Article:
Cheryl Trzcinski had a serious poaching problem. Trzcinski, a partner at the Original Mattress Factory in Cleveland, learned late last year that a North Carolina rival of her four-year-old Web site, originalmattress.com, was operating a site called "originalmattressco.com"--and developing a new one called "originalmatress.com."
It took four months and $10,000 in legal fees, but in April an arbitrator ruled that the disputed names had been registered to mislead customers of Trzcinski's 75-person company.
That doesn't mean Trzcinski's problems are over. Millions of new Internet addresses are becoming available, as seven new suffixes are added to the original trio of .com, .net, and .org.
The first two--.info, for general use, and .biz, for businesses--are accepting registration requests and become operational this fall. For business owners, it's a good time to think about both grabbing the domain of their dreams--and defending names they already have.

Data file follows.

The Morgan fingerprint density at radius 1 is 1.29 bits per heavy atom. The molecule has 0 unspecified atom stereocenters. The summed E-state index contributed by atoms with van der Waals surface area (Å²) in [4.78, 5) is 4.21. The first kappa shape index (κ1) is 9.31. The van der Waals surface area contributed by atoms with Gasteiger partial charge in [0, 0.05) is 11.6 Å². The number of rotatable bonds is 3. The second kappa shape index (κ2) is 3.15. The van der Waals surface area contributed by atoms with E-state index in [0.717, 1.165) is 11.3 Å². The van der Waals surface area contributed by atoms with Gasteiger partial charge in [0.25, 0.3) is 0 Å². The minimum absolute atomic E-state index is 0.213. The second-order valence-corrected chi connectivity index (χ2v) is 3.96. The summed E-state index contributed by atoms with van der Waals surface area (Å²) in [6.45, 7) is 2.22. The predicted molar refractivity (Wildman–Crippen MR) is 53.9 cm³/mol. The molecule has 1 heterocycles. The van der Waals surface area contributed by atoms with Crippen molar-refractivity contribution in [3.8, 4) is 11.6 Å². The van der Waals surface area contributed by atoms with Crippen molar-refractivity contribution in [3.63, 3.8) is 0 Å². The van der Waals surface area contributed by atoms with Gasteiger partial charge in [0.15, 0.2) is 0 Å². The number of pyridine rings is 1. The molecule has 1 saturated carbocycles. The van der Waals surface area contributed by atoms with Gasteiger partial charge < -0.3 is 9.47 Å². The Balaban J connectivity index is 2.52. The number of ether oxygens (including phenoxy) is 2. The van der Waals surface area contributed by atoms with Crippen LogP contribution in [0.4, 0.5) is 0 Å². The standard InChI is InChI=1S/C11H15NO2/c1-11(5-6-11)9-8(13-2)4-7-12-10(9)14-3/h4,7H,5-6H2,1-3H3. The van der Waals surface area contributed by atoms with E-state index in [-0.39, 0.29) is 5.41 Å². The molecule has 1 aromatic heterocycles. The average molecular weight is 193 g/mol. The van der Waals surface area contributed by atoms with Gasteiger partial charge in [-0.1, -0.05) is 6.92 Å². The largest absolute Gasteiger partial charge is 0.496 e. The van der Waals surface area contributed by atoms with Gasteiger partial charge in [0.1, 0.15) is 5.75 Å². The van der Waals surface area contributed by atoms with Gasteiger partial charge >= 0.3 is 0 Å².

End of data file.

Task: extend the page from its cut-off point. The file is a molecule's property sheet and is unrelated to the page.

ON THE OFFENSIVE. The Internet Corp. for Assigned Names & Numbers, which administers Web addresses, is allowing businesses to pre-register selections in the .info domain before opening it to the general public on Aug. 27. It costs about $35 a name at any accredited domain-name registrar.
In the .biz domain, businesses can file an intellectual property claim to a certain Web address without having to actually register the name or pay annual fees. You can do it through Neulevel Inc. (www.neulevel.com), the company that will be administering the .biz database, for a one-time fee of $90. The deadline is Aug. 6.
In both .info and .biz, if more than one applicant is found to have a legitimate right to a particular address, the winner will be selected randomly.
Unlike Trzcinski, Lonnie Radford, director of online services at Invision Advertising in Dallas, is on the offensive. In March, 2000, the 30-person company settled for "invisionadvertising.com" when the pithier "invision.com" was already taken by a Commack (N.Y.) Web developer. So Radford has applied for www.invision.biz. "It makes a lot of sense," he says. "But what happens if they add 27 new domains?" As long as the Internet keeps growing, the domain name game may never end. By Elizabeth Wasserman